Search

homeschoolsciencegeek

Secular Science Resources for Homeschoolers

Category

Physics

R2 Physics 11 – Paper Rollercoasters

Section 3.3 Carousels & Roller Coasts in How Things Work, the Physics of Everyday Life.  Students were to watch the following videos before class.

Today’s class happened to fall on Halloween so the students ate sugar and built paper roller coasters. I bought the templates off paperrollercoasters.com a few years ago and this was the first time I really used it in a class.  It takes a lot of time to cut out the pieces, score them, fold them and tape them in place so I divided the class into two teams, 5 kids each. I figured that was enough kids to get a decent number of pieces built.  As the two hour class started to wind down the building became frenzied and a bit sloppy but both teams managed to build coasters that fulfilled the requirements: 1.5 m of track 1 loop, 6 turns, at least 30 cm high, decorations and a bucket at the end to catch the marbles.  IMG_3011

When they were finished they measured the time it took for a marble to complete the ‘ride’.  The Cupcake coaster above took 8 seconds to reach the funnel at the bottom but another 8 seconds before falling into the bucket.

IMG_3024

The Purple Terror above had a ‘ride’ time of 8 seconds, including nearly verticle drop shaft.  This coaster also had warning sides, ride at your own risk.

Gauging from the laughter as the teams tried to out build each other, occassionally pilage parts and shouts of delight as the marble actually made it down the track and around the loop, this was a fun class.  But if I were to use it in class again, I think having 3 to 4 hours would be better, or 2 class periods.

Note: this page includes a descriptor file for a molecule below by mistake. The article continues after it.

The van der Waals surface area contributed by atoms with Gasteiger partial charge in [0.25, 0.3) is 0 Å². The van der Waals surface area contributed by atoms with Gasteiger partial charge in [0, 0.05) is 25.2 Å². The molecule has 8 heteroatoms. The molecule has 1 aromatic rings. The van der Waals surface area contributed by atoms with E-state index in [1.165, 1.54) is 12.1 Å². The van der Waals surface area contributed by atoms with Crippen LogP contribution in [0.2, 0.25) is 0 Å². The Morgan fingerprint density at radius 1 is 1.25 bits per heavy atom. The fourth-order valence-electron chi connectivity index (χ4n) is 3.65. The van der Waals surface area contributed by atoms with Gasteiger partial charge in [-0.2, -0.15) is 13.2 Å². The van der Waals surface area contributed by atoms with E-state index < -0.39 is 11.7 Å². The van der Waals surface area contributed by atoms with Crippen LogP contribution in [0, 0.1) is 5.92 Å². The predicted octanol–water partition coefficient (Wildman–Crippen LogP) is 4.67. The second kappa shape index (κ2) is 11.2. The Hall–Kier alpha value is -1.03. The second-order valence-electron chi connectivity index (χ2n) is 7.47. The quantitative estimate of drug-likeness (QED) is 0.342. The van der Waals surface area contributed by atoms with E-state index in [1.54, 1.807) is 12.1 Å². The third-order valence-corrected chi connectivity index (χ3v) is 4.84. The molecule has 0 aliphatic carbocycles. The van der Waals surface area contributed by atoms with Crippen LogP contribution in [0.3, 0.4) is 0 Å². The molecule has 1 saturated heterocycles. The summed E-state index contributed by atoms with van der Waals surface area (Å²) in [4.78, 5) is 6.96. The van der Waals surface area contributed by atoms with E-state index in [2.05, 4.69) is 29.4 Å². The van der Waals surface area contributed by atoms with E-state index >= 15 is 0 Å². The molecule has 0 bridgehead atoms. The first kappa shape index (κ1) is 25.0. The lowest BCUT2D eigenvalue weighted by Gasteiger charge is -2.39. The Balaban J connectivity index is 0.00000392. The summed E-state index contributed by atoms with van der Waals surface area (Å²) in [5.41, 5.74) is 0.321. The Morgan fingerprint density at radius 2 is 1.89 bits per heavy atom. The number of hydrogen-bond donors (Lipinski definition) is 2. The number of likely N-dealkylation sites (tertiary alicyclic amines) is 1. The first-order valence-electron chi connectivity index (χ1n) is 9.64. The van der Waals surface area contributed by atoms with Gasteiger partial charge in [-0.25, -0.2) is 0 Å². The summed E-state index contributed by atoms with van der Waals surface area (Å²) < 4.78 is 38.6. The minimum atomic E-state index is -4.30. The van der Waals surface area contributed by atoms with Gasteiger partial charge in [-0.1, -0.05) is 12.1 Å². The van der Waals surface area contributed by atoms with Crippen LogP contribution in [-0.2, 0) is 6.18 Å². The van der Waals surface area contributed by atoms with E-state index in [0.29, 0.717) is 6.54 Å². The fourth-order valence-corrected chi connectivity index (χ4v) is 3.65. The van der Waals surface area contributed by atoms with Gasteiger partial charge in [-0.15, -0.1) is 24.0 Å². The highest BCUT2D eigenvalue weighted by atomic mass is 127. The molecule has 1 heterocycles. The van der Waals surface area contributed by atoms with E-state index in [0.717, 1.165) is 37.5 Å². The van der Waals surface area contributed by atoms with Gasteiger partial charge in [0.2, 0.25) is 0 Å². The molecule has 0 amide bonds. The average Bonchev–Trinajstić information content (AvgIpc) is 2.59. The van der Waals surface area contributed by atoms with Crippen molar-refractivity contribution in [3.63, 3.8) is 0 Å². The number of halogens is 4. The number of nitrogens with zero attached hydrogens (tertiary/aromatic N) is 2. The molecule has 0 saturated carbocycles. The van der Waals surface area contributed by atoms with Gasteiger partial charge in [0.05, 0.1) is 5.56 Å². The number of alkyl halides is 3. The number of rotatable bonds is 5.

Many students brought in treats, including these amazing cupcakes.

IMG_3018

Advertisements

SF Physics 08 – Work & Power

Ramp DiagramWe spent the first 40 minutes of class going through a slideshow about work and power.  We discussed that doing work in physics means exerting a force on an object over some distance.  But the force has to be in the same direction as the displacement.  If you are pusing a large box across the floor, the further you push it, the more work you do.  The heavier the box, the bigger the force you need and you do more work.  But if you are holding a tray of food on your hand, the force you are exerting is an upward support force, so unless you are lifting the tray, you won’t be doing any work on the tray if you just walk around a room with it at the same height.   To do work on an object the force has to be along the direction of displacement.

For this class we used the Calculating Power Lab from Science Fusion Module I, Unit 2, Lesson 1.   Students took a shoe box and hung it from a spring scale.  They then added things to the box until the force on the spring scale was 2 N.  Then they dragged the box up a wooden plank so it raised the height of the box 0.5 meters.  One student dragged the box while holding onto the spring scale, while another student attempted to read the force on the spring scale and another student used a stopwatch to measure the time required to pull the box up the ramp.  Students repeated this experiment with different weights, so they had measurements for 2N, 4N, 6N, 8N.

Once they had all the measurements, they calculated the work done by multiplying the weight of the box (plus all the stuff inside it) which is equal to the force required to lift the box, times the height the box was raised by pulling it up the ramp (0.5 m).  So for the first round, W = F x d = 2N x (0.5m) = 1 Nm = 1 J (Joule).  You can then calculate the power, P = Work/time, which is how much work you can do per unit of time.  If you plug in work in Joules and seconds for time, then the unit of power will be Watts, 1 Watt = 1 J/s.